There are two reasons to filter wine: aesthetics and microbial stability. On the aesthetic side, filtration can make a wine more polished both in the glass and in the mouth; often creating a rounding effect that softens the wine’s edges. If your wine is sound with no flaws, then you can decide if you want to further shape your wine by filtering it. However, if you have residual sugar or Malic acid left in the wine, or there was a problem with Acetobacter or Brettanomyces during the ageing/storage period, then filtration is no longer an artistic decision; it becomes the only way to guarantee microbial stability for the wine.
Pore sizes of filters are measured in microns. Typical winemaking sizes are 5, 3, 2, 1, and .45 micron media. The smaller the holes, the “tighter” the filter is said to be. Filtration’s guarantee of microbial stability comes from the fact that the pore size of filters can be made smaller than the actual yeast and microbes themselves. As the wine passes through the filter the larger microbes become stuck and are removed from the wine. Note: 2-micron filters are used to remove yeast, and .45-microns are needed to remove bacteria.
Filters are rated as being “Nominal” or “Absolute”. A nominal filter will remove most particles that are equal or greater than the rated micron size. An absolute filter will remove all particles larger than the micron rating. Nominal filters are cheaper than absolute ones, and if you are only doing a general cleaning up of the wine, a nominal filter may be all you need. However, if you are filtering to remove either yeast or bacteria, you will need to rely on an absolute filter. Note that an absolute filter is only needed at the final filtration of the wine (usually during bottling, right before the filler to minimize exposing the sterile wine to contamination).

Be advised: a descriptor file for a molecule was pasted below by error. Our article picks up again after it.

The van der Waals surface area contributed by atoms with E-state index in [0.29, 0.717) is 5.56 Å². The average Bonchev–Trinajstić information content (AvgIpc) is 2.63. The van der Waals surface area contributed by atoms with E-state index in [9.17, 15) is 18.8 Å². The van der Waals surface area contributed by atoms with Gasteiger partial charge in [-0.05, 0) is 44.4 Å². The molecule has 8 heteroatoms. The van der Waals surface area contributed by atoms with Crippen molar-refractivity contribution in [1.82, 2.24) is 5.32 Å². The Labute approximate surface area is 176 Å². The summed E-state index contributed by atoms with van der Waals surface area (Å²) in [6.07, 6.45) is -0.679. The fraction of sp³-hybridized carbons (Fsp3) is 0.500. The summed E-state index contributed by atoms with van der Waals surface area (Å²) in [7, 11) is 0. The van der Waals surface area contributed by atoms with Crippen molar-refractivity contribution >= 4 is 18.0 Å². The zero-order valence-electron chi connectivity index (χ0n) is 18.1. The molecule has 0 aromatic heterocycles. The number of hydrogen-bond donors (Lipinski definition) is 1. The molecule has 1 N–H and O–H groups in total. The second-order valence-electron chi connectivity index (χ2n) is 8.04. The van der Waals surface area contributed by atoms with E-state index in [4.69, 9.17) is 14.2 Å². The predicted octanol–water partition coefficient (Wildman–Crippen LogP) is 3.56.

The effect that filtration has on wine becomes more pronounced as the micron-size becomes smaller. Filtration does remove certain elements from a wine; however, these are often elements that are worth losing. Filtration can stress a wine and cause it to temporarily “fall apart” right after the process. However, just as with “bottle shock”, filtered wines put themselves back together just fine over the following weeks.
Filtration set-ups are based on the two different forms of filtration media: cartridges and pads. Cartridges use housings, whereas pads require a “plate and frame” set-up. Both require a pump to move the wine (note that small lots can also be done without a pump using a keg and pressurized gas if you have this equipment). Cartridges are more expensive than pads because they are more intensive to produce, but they can be cleaned and stored for future use. Pads are cheap but they can only be used one time. Both pads and cartridges are tried and true, and choosing between the two technologies just comes down to personal working preferences: cartridges are clean to work with but they are more expensive and time intensive for maintenance. Pads are economical and somewhat messy, however when you’re finished you just toss them.
Note: Only cartridges can provide .45 Absolute ratings. In other words you cannot achieve a sterile filtration using a plate and frame set-up with pads.
In the end, filtration is a very effective winemaking tool that can be used to gently polish a wine or to make sure it is microbiologically stable. However, the initial investment for the housing(s) or the plate and frame system make it a bit of an economic hurdle for the beginning winemaker. Fining requires no equipment and offers a cheap way to clarify a wine and have control over its tannin profile. Fining is the only way to achieve heat stability in a wine- as filtration does not remove the proteins responsible for heat instability. The only caveat is that fining is not very selective. You need to be careful about preserving the balance of all of the elements. Finally, keep in mind that the two actions are not mutually exclusive and a light fining is often done to improve a wine’s filterability.
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